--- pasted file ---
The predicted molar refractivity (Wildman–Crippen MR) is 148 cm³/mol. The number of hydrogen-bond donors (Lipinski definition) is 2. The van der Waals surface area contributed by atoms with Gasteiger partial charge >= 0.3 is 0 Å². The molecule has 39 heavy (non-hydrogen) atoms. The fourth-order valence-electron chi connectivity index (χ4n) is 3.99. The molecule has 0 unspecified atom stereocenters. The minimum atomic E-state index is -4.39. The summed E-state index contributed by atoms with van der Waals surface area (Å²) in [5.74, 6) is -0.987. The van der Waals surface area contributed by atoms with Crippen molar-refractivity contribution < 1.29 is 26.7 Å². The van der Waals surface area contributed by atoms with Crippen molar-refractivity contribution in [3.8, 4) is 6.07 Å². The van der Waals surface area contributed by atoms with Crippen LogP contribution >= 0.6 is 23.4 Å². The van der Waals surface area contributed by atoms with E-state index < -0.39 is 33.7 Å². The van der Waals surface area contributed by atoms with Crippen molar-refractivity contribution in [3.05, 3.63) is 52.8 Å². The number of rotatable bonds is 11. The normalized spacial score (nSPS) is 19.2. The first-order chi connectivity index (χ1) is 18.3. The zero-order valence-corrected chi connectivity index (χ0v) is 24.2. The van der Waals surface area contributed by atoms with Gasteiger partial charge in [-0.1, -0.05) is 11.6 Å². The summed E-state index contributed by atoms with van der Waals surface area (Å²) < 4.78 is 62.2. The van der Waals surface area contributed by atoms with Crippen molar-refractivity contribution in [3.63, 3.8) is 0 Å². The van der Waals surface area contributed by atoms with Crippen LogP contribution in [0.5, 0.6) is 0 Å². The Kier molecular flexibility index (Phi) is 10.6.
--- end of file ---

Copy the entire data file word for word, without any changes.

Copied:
The predicted molar refractivity (Wildman–Crippen MR) is 148 cm³/mol. The number of hydrogen-bond donors (Lipinski definition) is 2. The van der Waals surface area contributed by atoms with Gasteiger partial charge >= 0.3 is 0 Å². The molecule has 39 heavy (non-hydrogen) atoms. The fourth-order valence-electron chi connectivity index (χ4n) is 3.99. The molecule has 0 unspecified atom stereocenters. The minimum atomic E-state index is -4.39. The summed E-state index contributed by atoms with van der Waals surface area (Å²) in [5.74, 6) is -0.987. The van der Waals surface area contributed by atoms with Crippen molar-refractivity contribution < 1.29 is 26.7 Å². The van der Waals surface area contributed by atoms with Crippen molar-refractivity contribution in [3.8, 4) is 6.07 Å². The van der Waals surface area contributed by atoms with Crippen LogP contribution >= 0.6 is 23.4 Å². The van der Waals surface area contributed by atoms with E-state index < -0.39 is 33.7 Å². The van der Waals surface area contributed by atoms with Crippen molar-refractivity contribution in [3.05, 3.63) is 52.8 Å². The number of rotatable bonds is 11. The normalized spacial score (nSPS) is 19.2. The first-order chi connectivity index (χ1) is 18.3. The zero-order valence-corrected chi connectivity index (χ0v) is 24.2. The van der Waals surface area contributed by atoms with Gasteiger partial charge in [-0.1, -0.05) is 11.6 Å². The summed E-state index contributed by atoms with van der Waals surface area (Å²) < 4.78 is 62.2. The van der Waals surface area contributed by atoms with Crippen molar-refractivity contribution in [3.63, 3.8) is 0 Å². The van der Waals surface area contributed by atoms with Crippen LogP contribution in [0.5, 0.6) is 0 Å². The Kier molecular flexibility index (Phi) is 10.6.